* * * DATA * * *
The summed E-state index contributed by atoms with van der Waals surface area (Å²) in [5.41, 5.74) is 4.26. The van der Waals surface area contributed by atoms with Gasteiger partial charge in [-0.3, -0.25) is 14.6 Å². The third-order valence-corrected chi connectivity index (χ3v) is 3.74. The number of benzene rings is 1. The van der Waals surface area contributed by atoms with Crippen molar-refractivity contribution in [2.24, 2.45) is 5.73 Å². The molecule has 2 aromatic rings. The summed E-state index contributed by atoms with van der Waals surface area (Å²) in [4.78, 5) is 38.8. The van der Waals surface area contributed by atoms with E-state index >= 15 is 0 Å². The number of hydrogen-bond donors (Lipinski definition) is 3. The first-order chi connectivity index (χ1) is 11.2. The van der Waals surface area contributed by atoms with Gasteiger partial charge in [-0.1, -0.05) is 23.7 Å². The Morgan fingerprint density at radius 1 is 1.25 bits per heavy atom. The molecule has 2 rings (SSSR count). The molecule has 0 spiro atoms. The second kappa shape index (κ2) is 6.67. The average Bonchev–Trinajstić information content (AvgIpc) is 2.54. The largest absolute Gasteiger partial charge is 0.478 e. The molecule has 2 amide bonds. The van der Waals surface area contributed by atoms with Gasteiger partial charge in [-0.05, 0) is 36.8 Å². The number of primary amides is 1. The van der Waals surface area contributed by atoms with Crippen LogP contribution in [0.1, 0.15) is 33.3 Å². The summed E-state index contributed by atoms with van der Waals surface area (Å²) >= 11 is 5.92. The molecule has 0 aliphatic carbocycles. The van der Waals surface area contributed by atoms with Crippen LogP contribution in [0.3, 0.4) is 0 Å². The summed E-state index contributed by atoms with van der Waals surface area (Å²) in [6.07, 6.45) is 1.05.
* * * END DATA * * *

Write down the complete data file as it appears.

The summed E-state index contributed by atoms with van der Waals surface area (Å²) in [5.41, 5.74) is 4.26. The van der Waals surface area contributed by atoms with Gasteiger partial charge in [-0.3, -0.25) is 14.6 Å². The third-order valence-corrected chi connectivity index (χ3v) is 3.74. The number of benzene rings is 1. The van der Waals surface area contributed by atoms with Crippen molar-refractivity contribution in [2.24, 2.45) is 5.73 Å². The molecule has 2 aromatic rings. The summed E-state index contributed by atoms with van der Waals surface area (Å²) in [4.78, 5) is 38.8. The van der Waals surface area contributed by atoms with E-state index >= 15 is 0 Å². The number of hydrogen-bond donors (Lipinski definition) is 3. The first-order chi connectivity index (χ1) is 11.2. The van der Waals surface area contributed by atoms with Gasteiger partial charge in [-0.1, -0.05) is 23.7 Å². The Morgan fingerprint density at radius 1 is 1.25 bits per heavy atom. The molecule has 2 rings (SSSR count). The molecule has 0 spiro atoms. The second kappa shape index (κ2) is 6.67. The average Bonchev–Trinajstić information content (AvgIpc) is 2.54. The largest absolute Gasteiger partial charge is 0.478 e. The molecule has 2 amide bonds. The van der Waals surface area contributed by atoms with Gasteiger partial charge in [-0.05, 0) is 36.8 Å². The number of primary amides is 1. The van der Waals surface area contributed by atoms with Crippen LogP contribution in [0.1, 0.15) is 33.3 Å². The summed E-state index contributed by atoms with van der Waals surface area (Å²) >= 11 is 5.92. The molecule has 0 aliphatic carbocycles. The van der Waals surface area contributed by atoms with Crippen LogP contribution in [0.3, 0.4) is 0 Å². The summed E-state index contributed by atoms with van der Waals surface area (Å²) in [6.07, 6.45) is 1.05.